We know that the Holy Spirit is undoubtedly involved in the election. Blessed John Paul II, in his Universi Dominici Gregis (On the Vacancy of the Apostolic See and the Election of the Roman Pontiff), said as much. He decreed that the conclave should continue to be held in the Sistine Chapel, where “everything is conducive to an awareness of the presence of God, in whose sight each person will one day be judged” and where “the electors can more easily dispose themselves to accept the interior movements of the Holy Spirit.” According to this statement, God the Holy Spirit is definitely at work during the election. But the question remains: Does God Himself choose the pope?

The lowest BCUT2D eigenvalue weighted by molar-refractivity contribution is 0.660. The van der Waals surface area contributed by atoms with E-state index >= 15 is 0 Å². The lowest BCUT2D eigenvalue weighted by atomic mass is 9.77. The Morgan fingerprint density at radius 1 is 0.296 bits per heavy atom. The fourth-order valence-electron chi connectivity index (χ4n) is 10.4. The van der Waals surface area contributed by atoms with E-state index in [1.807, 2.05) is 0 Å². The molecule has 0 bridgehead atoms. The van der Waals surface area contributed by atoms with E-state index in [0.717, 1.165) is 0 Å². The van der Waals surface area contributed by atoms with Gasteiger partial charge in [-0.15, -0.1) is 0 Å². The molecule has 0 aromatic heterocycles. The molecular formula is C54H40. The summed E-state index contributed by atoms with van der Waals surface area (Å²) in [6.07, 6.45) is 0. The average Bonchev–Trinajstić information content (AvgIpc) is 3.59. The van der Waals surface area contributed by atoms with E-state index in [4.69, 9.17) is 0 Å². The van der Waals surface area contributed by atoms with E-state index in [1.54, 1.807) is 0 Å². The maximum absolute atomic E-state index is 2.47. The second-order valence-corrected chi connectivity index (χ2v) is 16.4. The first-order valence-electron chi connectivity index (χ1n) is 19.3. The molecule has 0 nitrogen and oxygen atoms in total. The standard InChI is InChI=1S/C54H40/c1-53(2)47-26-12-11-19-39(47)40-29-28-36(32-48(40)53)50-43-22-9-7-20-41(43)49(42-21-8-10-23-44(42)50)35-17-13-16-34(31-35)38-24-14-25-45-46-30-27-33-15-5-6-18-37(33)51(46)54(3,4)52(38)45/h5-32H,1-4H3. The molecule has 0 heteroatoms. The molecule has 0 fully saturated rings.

A prominent German theologian weighed in on this back in the 1990s. A quotation from Joseph Cardinal Ratzinger has popped up on many blogs over the past two weeks. The interview from which the quote was taken took place in 1998 (not in 1997, as is floating around on the Internet) and was conducted by the late August Everding, German opera director and fervent Catholic, (you can watch the interview here – it is so good to see a much younger Ratzinger laughing and chatting with his fellow German! The passage in question begins at 37:20. The transcript is here – click on “Herunterladen” to download). The translation going around online is a paraphrase, and a very beautiful one at that. Here is my more literal translation as I understand Ratzinger’s words (take this with a grain of salt – I defer to anyone who feels he or she can translate this more competently! I just thought it would be fun to take a crack at translating this.)